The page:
The Danish Financial Supervisory Authority (Danish FSA) conducted a study on the impact of COVID-19 on the Danish mortgage market, issued clarifications on requirements for internal ratings-based (IRB) models, and proposed guidelines on assessment of money laundering risks. Additionally, the Central Bank of Denmark (Danmarks Nationalbank) has published results of lending survey and set out recommendations on use of artificial intelligence by banks.
Below are the key highlights of the recent updates:
- Danish FSA has investigated the impact of COVID-19 pandemic on the Danish mortgage market and the analysis contains a review of conditions and mechanisms in the market, including the actions of key players, and sets out a number of experiences from this. The analysis notes that there is no evidence that the credit institutions capital or liquidity positions were challenged to such an extent that they became binding and thus limited the credit institutions' ability to be market makers.
- Danish FSA published clarification on requirements for risk-weight of exposures in Norway for institutions that use the internal ratings-based method for calculating credit risk. Danish FSA mentioned that the requirements should apply to all institutions that have exposures in Norway. For Danish internal ratings-based institutions that have exposures in Norway, the Danish FSA will, therefore, apply the same interpretations that will apply to the Norwegian banks.
- Danish FSA is consulting on a draft guideline on risk assessment of associations in connection with the implementation of customer due diligence procedures pursuant to the Money Laundering Act. The purpose of the guide is to provide companies with a tool that they use in their risk assessment of associations when they have to carry out customer due diligence procedures according to the money laundering rules. Comments are requested until April 20, 2022.
- The Central Bank of Denmark published lending survey results, which show, for first quarter of 2022, six large and medium-size banks, out of the 16 entities surveyed, report that they expect to tighten credit standards for private customers. Apart from the banks’ expectation of their overall credit standards, banks also report how they expect a number of factors to affect their credit standards in the following quarter. Almost half of the banks expect that changes in, among other things, perception of risk and appetite for risk will move credit standards in a tighter direction in the second quarter, which is related to the private customers’ increasing expenses.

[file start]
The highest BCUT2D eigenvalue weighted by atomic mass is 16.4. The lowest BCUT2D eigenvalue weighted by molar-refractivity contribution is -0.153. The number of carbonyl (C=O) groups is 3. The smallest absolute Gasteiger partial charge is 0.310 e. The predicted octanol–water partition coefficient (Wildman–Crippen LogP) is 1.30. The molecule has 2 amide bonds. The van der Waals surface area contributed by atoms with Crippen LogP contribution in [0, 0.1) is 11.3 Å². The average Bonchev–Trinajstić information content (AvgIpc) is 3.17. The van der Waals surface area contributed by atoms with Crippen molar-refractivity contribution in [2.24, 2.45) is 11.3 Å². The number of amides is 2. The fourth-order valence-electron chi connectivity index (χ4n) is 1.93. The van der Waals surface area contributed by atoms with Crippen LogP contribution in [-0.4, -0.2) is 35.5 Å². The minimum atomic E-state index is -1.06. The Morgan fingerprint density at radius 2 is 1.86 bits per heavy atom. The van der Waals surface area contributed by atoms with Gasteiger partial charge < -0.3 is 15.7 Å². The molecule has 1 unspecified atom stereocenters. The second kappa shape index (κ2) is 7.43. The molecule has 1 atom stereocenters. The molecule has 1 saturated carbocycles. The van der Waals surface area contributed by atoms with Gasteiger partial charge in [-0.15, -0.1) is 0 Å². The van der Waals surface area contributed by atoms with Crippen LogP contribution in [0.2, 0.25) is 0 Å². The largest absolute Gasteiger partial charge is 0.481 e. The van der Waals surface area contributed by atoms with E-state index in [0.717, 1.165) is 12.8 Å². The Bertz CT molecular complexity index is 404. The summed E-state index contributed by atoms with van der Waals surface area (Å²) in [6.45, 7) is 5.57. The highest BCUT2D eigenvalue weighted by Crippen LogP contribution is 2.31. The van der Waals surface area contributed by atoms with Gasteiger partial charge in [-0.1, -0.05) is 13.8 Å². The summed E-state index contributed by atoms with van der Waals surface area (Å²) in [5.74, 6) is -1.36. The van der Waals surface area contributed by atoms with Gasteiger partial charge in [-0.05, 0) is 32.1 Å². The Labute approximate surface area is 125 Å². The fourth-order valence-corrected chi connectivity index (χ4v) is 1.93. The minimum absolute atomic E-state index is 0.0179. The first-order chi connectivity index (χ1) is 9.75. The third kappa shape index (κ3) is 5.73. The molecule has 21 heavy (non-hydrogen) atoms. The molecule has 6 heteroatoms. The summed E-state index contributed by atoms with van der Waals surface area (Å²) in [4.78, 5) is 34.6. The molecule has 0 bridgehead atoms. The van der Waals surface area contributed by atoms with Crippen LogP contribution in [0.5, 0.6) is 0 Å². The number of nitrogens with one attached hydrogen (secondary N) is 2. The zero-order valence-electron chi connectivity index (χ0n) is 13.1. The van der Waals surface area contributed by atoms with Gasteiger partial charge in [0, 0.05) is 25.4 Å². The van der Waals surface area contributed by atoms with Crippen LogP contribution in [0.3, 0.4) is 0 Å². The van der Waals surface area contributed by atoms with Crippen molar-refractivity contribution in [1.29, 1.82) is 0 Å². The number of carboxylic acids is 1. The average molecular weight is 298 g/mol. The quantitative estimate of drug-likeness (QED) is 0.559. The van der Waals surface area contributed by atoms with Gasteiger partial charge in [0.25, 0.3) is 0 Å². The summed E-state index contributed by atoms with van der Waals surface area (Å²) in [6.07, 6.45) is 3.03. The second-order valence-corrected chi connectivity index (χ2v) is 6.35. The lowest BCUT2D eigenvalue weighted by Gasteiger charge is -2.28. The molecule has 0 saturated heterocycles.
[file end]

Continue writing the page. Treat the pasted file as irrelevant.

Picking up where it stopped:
- The Central Bank of Denmark's data expert recommend that financial companies should live up to ethical and regulatory standards as they increase their use of artificial intelligence. The recommendations include preparing and maintaining an overview or catalog of various artificial intelligence models that the organization uses, evaluating the models, setting aside resources to evaluate the models, and creating a forum with other participants from the financial sector to share experiences and best practices in the field.
- Study on Mortgage Market
- Internal Model Requirements
- Proposed Guidance on Money Laundering Risks
- Lending Survey Results
- Recommendations on Artificial Intelligence
Keywords: Europe, Denmark, Banking, Basel, Regulatory Capital, Covid-19, Credit Risk, IRB Model, Lending, Artificial Intelligence, Regtech, AML, ML Risk, IRB Approach, Central Bank of Denmark, Danish FSA
The European Banking Authority (EBA) published the final draft regulatory technical standards specifying and, where relevant, calibrating the minimum performance-related triggers for simple.
The European Central Bank (ECB) is undertaking the integrated reporting framework (IReF) project to integrate statistical requirements for banks into a standardized reporting framework that would be applicable across the euro area and adopted by authorities in other EU member states.
The European Banking Authority (EBA) has been awarded the top European Standard for its environmental performance under the European Eco-Management and Audit Scheme (EMAS).
The Monetary Authority of Singapore (MAS) set out the Financial Services Industry Transformation Map 2025 and, in collaboration with the SGX Group, launched ESGenome.
The Basel Committee on Banking Supervision met, shortly after a gathering of the Group of Central Bank Governors and Heads of Supervision (GHOS), the oversight body of BCBS.
The International Organization of Securities Commissions (IOSCO) welcomed the work of the international audit and assurance standard setters—the International Auditing and Assurance Standards Board (IAASB)
The Bank of England (BoE) published a Statistical Notice (2022/18), which informs that due to the Bank Holiday granted for Her Majesty Queen Elizabeth II’s State Funeral on Monday September 19, 2022.
The French Prudential Control and Resolution Authority (ACPR) announced that the European Banking Authority (EBA) has updated its filing rules and the implementation dates for certain modules of the EBA reporting framework 3.2.
The European Central Bank (ECB) published a paper that examines how credit rating agencies accepted by the Eurosystem, as part of the Eurosystem Credit Assessment Framework (ECAF)
The Australian Prudential Regulation Authority (APRA) announced reduction in the aggregate Committed Liquidity Facility (CLF) for authorized deposit-taking entities to ~USD 33 billion on September 01, 2022.